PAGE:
Winter Dreaming: Les Portes du Soleil

Anticipation is the feeling of excitement when you are planning a new travel adventure. It is that anticipation that raises your level of happiness and it can bring your spirits up for a couple of months before you even leave, according to studies. In Fernie at this time of year, the anticipation is for a great ski season. The dream of all those perfect days of blasting down the slopes with a smile from ear to ear. 

When I was a boy, I used to dream all day long about skiing for several months before the actual ski season began. The anticipation was the driver to change the exercise routine and work out those muscles needed for skiing. Equipment needed to be serviced, new inner and outer wear had to be found, and a financial commitment was made by buying a seasons’ pass. 

In town is a buzz of anticipation. Businesses are ramping up and new people are moving in for the season. There is an increased level of activity. Just think, this is happening all through the many outdoor recreation towns all over North America, Europe and the rest of the world. The ski season is coming.

The trip I am personally anticipating is a momentous week-long adventure skiing across kilometre after kilometre of vast ski terrain in Europe from one ski resort to another moving from valley to valley and country to country just on skis. Relaxing and sleeping in different lodges and eating wonderful foods that are specialties of the village are residing in. 

The largest unified ski area in the world is Les Portes du Soleil; Gateway to the Sun. It consists of 12 ski resorts with 200 lifts, 650 km of trails and 14 villages. Les Portes du Soleil spans France and Switzerland with 10,000 foot peaks as backdrops including the Matterhorn, Mont Blanc and les Dents du Midi; the Teeth of Noon. Five main villages offer most of the accommodations. Each one is different and unique to one another.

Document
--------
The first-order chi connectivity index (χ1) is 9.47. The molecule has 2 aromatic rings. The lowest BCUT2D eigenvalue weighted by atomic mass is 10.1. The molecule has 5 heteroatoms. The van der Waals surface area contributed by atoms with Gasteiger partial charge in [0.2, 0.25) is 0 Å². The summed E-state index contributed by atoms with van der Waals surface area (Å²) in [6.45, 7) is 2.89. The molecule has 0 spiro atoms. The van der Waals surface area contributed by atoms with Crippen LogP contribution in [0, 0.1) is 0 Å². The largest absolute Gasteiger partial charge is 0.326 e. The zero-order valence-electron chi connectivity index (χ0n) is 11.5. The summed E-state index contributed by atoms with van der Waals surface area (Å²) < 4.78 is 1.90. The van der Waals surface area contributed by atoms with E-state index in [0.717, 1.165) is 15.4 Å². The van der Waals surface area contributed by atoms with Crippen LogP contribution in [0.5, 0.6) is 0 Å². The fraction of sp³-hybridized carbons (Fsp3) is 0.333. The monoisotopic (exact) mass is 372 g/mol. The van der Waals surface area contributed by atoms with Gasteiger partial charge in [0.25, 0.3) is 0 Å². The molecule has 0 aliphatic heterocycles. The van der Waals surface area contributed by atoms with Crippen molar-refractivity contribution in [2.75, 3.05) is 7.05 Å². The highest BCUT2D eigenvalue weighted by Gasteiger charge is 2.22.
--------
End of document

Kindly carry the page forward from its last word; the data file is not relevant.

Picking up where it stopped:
Getting to Les Portes du Soleil is easy. Thirteen-hour direct flights from Calgary to Geneva are available and then it is an hour car ride to Morzine. I would spend the first night here. A six-day pass runs about $400 that gives you access to all 200 lifts to tour the area. 

Local guides say that one of the things that Canadians do not grasp is the enormity and scale of the area. I am planning an itinerary that will take me to all 12 resorts and 14 villages during the six days. Some of the resorts are large with a large variety of accommodations, eating places and nightlife while others are small lodges with no nightlife. It is nice to have a mixture - some busy and others very laid back. 

Timing is important. January is a quiet time right after the New Year with lower prices for accommodations but can be cold with minimal snow. February is a busy month and is high season so accommodation is going to expensive if you can find any as people are booking a year in advance. March is the time of year when the snowpack is at its greatest, the weather is warmer. 

Make sure that you go during the full moon. If you get clear skies, you will have spectacular nighttime views of the mountains with stars as the background. Taking a night horse drawn sleigh ride in Avoriaz above Morzine would be the topping of a remarkable ski holiday.